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Safely storing sulfuric acid

by Pete_L
Tags: acid, safely, storing, sulfuric
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Pete_L
#1
Dec1-07, 10:47 AM
P: 4
Can a solution of 35% sulfuric acid and 65% water be safely stored in a plastic bottle? That is, does sulfuric acid of this concentration react with any or all plastics? if plastic is not acceptable, what type of storing container could safely contain the acid?

If interested, what I have in mind here is removing the electrolyte from a fully-charged lead-acid battery to be reinserted into the cells of the battery at some future time to reactivate the battery. The purpose is to be able to have an arrangement for providing emergency 12V power with minimal maintenance, that is, avoiding the need to periodically charge the battery.

An additional concern of mine is whether or not the sulfuric acid in an uncontaminated storage container would decompose over time. If decomposition would occur, at what rate would it occur?

Searching with google, I couldn't find any information concerning this, except that it is apparently easier to store sulfuric acid in a highly concentrated form.

Thanks in advance for any information about how to go about doing this in a safe manner.
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ShawnD
#2
Dec1-07, 04:00 PM
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Quote Quote by Pete_L View Post
Can a solution of 35% sulfuric acid and 65% water be safely stored in a plastic bottle? That is, does sulfuric acid of this concentration react with any or all plastics? if plastic is not acceptable, what type of storing container could safely contain the acid?
Yes sulfuric acid can react with plastic. Esters in particular are easily destroyed by acid. Use glass, or a container that was specifically designed to hold acid.

If interested, what I have in mind here is removing the electrolyte from a fully-charged lead-acid battery to be reinserted into the cells of the battery at some future time to reactivate the battery. The purpose is to be able to have an arrangement for providing emergency 12V power with minimal maintenance, that is, avoiding the need to periodically charge the battery.
I have no data to back this up, but this sounds like a bad idea. It's possible that some things in the battery need to be kept wet in order to work properly, and that the battery won't work immediately after you pour the acid back into it. As an example, if the sides of the battery are separted by a membrane, it might take time before the membrane is wet enough to be usable. Or if the battery has something like a tube filled with cotton balls connecting the two sides together, that entire tube has to be set before ions can flow from one side to the other.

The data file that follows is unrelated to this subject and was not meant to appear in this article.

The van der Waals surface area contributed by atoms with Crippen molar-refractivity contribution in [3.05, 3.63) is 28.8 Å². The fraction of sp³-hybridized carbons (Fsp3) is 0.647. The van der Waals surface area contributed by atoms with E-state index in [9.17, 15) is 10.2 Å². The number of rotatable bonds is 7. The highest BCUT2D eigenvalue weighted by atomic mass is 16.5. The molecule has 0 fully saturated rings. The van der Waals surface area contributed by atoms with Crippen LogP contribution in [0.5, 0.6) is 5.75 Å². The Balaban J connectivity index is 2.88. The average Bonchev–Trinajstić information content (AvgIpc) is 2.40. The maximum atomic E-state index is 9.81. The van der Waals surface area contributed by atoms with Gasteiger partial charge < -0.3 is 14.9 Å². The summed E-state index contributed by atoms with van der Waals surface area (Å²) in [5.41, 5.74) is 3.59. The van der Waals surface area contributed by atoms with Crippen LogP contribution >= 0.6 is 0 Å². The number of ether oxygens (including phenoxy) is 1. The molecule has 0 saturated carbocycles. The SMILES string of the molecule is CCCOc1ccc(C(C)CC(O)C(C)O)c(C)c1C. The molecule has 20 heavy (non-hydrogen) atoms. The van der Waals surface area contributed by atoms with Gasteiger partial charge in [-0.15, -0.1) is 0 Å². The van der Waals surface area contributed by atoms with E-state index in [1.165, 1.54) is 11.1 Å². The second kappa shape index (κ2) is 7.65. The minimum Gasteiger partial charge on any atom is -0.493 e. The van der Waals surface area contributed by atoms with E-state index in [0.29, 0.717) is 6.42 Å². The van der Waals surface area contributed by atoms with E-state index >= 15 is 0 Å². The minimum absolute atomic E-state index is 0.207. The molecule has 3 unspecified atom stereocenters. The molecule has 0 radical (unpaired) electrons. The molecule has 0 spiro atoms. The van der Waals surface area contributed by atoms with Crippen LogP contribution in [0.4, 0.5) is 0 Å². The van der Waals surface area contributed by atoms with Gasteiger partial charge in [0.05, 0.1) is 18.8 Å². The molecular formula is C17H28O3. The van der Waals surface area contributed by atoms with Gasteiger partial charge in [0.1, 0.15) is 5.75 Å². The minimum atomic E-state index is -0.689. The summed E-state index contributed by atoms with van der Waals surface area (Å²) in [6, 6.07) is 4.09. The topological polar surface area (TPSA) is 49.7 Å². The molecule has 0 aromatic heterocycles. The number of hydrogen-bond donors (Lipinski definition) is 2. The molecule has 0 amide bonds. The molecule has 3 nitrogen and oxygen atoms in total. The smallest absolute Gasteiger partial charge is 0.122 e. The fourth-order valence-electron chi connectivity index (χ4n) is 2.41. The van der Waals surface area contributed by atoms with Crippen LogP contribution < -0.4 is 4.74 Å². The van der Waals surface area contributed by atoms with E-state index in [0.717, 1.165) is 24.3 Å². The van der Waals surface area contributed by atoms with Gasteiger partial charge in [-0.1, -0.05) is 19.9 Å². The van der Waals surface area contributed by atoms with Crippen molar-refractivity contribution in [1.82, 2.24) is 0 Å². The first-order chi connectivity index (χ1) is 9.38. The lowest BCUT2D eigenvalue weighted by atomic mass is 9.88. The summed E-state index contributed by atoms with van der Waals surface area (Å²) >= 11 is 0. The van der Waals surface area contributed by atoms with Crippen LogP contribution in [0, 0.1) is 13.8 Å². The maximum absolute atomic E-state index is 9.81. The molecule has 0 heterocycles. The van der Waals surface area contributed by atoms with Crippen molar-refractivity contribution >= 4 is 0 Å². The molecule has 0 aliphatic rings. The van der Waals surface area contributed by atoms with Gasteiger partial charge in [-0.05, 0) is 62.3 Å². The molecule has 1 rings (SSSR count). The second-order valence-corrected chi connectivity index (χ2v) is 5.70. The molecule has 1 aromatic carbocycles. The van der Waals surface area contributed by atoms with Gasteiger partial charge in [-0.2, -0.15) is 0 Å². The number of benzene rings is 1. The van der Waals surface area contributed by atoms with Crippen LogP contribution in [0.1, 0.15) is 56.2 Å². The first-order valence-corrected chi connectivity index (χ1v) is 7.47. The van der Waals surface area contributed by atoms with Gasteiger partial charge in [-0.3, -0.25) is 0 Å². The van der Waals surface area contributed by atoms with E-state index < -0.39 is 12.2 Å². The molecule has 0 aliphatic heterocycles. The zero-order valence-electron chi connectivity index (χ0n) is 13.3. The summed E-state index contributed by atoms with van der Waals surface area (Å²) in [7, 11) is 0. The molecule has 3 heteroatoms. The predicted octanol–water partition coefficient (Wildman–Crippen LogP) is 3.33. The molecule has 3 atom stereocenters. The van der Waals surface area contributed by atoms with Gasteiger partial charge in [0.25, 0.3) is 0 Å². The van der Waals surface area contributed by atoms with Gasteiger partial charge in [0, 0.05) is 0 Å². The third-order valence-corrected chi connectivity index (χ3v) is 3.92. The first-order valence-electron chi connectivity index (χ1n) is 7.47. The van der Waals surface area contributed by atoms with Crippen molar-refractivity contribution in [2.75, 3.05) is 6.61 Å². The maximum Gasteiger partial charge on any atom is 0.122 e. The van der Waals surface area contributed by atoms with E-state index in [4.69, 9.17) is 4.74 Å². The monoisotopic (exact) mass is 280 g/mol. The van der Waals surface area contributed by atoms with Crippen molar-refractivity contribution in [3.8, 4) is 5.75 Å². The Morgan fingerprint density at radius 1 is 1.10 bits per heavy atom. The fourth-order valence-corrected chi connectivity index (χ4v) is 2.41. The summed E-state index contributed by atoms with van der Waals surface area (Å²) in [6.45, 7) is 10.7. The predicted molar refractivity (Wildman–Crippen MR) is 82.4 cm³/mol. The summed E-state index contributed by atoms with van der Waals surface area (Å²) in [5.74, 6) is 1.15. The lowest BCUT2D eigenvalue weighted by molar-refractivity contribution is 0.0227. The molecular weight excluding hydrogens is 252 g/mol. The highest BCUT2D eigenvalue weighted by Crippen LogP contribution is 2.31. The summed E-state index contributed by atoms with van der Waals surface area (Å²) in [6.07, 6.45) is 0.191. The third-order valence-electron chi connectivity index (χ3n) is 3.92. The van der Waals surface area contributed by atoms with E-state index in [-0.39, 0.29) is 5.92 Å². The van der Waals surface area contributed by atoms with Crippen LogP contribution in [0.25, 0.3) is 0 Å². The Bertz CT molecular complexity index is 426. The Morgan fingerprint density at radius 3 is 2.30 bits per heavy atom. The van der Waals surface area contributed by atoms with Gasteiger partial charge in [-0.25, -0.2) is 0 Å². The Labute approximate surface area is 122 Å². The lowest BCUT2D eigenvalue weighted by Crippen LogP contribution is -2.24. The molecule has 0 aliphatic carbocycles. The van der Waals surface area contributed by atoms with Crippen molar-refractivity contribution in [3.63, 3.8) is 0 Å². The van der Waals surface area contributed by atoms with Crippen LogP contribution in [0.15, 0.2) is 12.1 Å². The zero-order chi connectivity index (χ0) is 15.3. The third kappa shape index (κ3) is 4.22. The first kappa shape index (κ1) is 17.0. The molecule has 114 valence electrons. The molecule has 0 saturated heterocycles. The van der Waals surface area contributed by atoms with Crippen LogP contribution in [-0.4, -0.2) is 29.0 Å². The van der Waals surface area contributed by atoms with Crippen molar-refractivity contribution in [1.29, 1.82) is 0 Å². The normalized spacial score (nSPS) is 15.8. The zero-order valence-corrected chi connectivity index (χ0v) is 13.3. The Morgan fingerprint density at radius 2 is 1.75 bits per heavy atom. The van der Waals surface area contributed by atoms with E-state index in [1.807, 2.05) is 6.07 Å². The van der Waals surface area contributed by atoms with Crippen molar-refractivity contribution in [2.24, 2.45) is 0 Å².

If you really want to keep the battery usable for a long period of time, put it on wood blocks. Car batteries tend to die very quickly if you let them sit on concrete, but they hold a charge for months/years if they sit on wood blocks.

An additional concern of mine is whether or not the sulfuric acid in an uncontaminated storage container would decompose over time. If decomposition would occur, at what rate would it occur?
The acid by itself should not decompose at any noticeable rate, but it's possible it would react with stuff left in the container. Sulfuric acid stored in a glass bottle should keep a very steady concentration over long periods of time.
chemisttree
#3
Dec3-07, 02:44 PM
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The case of the battery in question is made of ... plastic.

Pete_L
#4
Dec5-07, 08:25 PM
P: 4
Safely storing sulfuric acid

Thanks for your feedback, especially the information about lead-acid batteries holding their charges well over months to a year.

At the website www.batteryfaq.org, there is an article going into lead-acid batteries retaining charge in great detail. Apparently storing the battery at cold temperatures (below freezing) is useful for slowing down the rate of discharge while the battery is not used. Conversely, warm temperatures severely curtail the length of time a battery can be stored without significantly losing its charge.

At the same site, they say that the need for supporting a battery above a concrete floor on wood to prevent discharge does not apply to contemporary lead-acid batteries constructed with plastic cases.

Regards,
Pete
ShawnD
#5
Dec5-07, 08:46 PM
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Interesting info you've found. Thanks for the link.


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